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When We Decide to Know

IED victim bad

Usually I avoid rubbing your face in it, but not today.  This image, which has been sitting on my desktop for a few months, is offered out of anger, grief, and extreme frustration with the press, the public, and the Obama administration–and most of all with the public.

The photograph records a badly maimed soldier being delivered to a military hospital in Kandahar.  Think of how many times you have read about IEDs and about wounds suffered from IED explosions.  Did you ever imagine anything like this?  Think of all the photographs you’ve seen of soldiers standing guard, walking on patrol, talking with villagers, or deploying for another mission.  Did you ever consider how those photos were being used instead of images like this one?

And while we’re asking questions, did you notice, when looking at the photograph above, how absolutely routine this event is to the medical personnel?  Only the soldier jogging out the door looks a bit concerned, and he may be steeling himself against what he knows he is going to see up close.  Everyone else, including the stretcher bearer, has the postures–that is, the attitudes–of complete habituation.  The guy on the right could be waiting to take a number at the social security office.  Something horrific, catastrophic, and uniquely terrible has happened to the soldier on the stretcher, but to everybody else it’s something they’ve seen a thousand times.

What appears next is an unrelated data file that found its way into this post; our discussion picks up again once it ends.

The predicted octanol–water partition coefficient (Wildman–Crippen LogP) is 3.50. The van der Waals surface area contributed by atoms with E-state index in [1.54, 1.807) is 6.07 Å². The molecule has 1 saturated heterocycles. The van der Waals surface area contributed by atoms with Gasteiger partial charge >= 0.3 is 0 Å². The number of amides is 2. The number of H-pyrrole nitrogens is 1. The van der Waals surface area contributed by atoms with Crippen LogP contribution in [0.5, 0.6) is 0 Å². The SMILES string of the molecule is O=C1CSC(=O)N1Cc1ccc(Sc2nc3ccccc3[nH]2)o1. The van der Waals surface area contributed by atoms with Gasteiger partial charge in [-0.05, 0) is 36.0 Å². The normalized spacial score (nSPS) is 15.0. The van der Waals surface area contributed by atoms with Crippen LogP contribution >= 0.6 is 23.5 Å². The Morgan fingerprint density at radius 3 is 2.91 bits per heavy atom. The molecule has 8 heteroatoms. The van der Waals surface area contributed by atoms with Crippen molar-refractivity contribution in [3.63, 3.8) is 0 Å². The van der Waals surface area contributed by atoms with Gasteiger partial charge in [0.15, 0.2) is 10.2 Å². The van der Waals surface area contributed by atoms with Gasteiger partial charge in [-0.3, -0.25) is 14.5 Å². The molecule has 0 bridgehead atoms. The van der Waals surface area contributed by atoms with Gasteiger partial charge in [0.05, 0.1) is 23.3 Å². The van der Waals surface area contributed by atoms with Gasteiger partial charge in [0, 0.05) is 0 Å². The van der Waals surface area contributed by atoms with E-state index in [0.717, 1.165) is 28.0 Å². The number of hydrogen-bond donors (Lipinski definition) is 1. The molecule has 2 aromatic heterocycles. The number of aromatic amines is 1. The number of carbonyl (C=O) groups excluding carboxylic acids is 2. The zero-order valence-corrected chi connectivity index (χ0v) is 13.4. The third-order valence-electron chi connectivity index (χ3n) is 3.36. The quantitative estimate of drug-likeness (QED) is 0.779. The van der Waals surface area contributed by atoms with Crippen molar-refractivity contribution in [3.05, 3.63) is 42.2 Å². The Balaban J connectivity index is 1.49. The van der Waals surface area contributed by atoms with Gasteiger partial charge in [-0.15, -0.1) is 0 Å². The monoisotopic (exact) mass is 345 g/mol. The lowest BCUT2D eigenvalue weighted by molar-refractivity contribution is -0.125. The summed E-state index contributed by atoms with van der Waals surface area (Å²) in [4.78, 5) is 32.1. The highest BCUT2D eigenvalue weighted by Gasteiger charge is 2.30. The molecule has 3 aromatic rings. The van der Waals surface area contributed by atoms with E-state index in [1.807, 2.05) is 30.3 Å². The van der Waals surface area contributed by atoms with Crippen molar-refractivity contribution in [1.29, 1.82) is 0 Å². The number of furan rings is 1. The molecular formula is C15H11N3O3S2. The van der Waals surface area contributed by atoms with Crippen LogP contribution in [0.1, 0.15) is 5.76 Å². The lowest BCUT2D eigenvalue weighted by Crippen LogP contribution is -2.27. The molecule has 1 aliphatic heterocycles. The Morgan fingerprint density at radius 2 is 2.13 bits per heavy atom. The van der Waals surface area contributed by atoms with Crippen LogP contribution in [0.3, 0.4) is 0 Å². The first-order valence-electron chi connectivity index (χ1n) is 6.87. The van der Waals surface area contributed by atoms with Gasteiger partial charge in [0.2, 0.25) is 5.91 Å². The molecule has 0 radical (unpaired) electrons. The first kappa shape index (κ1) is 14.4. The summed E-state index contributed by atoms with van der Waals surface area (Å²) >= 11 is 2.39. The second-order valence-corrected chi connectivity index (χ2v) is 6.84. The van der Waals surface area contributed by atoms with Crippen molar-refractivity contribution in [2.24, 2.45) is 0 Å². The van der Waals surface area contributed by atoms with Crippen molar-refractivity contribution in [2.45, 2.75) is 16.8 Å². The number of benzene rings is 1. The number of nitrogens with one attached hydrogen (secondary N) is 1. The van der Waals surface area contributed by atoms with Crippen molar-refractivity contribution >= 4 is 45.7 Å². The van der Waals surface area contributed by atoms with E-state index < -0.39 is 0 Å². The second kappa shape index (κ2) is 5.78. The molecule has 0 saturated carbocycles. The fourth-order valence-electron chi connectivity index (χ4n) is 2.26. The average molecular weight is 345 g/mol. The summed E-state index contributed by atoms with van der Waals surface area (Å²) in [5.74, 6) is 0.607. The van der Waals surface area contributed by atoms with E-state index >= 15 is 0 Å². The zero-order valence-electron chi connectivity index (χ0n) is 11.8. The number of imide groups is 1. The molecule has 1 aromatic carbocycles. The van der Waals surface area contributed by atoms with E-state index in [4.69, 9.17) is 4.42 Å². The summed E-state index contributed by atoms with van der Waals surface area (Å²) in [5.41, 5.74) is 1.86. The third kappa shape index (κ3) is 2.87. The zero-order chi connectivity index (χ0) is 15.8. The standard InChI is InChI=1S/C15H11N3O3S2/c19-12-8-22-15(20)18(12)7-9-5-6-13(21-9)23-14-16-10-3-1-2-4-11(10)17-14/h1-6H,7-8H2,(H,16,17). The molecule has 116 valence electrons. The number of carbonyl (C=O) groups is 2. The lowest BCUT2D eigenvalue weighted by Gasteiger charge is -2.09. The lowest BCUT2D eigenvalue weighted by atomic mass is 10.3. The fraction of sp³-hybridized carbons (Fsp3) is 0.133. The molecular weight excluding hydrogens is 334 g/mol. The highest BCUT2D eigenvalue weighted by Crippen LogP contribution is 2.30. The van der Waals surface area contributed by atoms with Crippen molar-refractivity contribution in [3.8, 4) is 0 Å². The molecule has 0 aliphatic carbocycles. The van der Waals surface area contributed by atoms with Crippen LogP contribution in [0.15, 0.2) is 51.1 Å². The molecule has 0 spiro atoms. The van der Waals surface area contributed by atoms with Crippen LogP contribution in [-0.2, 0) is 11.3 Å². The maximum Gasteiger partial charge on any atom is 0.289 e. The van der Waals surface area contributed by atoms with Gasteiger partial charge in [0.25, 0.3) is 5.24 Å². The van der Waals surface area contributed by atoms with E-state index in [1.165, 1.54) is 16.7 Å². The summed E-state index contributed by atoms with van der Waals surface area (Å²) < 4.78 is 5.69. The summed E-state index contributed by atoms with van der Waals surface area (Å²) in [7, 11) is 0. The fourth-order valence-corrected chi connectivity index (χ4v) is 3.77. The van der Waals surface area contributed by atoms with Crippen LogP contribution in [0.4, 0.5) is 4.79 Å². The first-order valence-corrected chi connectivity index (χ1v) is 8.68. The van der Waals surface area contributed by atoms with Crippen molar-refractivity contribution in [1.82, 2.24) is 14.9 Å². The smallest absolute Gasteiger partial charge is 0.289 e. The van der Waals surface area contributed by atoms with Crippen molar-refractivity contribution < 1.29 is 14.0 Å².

If the war in Afghanistan were vital to national security, perhaps this sacrifice would be worth it.  If you have to fight, you want your military to have the experience and other capabilities necessary to handle catastrophic injuries efficiently.  But we know that national security is not on the line in Afghanistan.

We do know that, don’t we?  Two stories intersect today to underscore my frustration: First, press analysis of the WikiLeaks archive of 391,832 documents is exposing greater than admitted death tolls, abuses by US contractors, and brutality by other US allies, as well as US knowledge or and lying about this information.  Second, New York Times photographer Joao Silva was badly injured by a land mine in Afghanistan.  Leg wounds, and others as well.

One reason I am so angry and frustrated is that there really should be no need for the Wikileak documents, or for brave photojournalists to continue to take risks to inform the public.  I want to take nothing away from those who released the documents, or from Silva, whose work I have posted here with deep admiration and respect.  The truth of the matter, however, is that the public has had plenty of information for many years about the sacrifice of our troops and our treasure in the Iraq and Afghanistan wars.  Likewise, the government has known even more of the costs, and has not yet–in all this time, and across two administrations–been able to provide a single, legitimate, valid rationale for continuing the war.  (For the record, I think the original invasion of Afghanistan was justified, but that now has no bearing on the current operations.  And I appreciate that public opinion polls state that a majority of Americans oppose the war, but that level of opposition obviously is not enough.)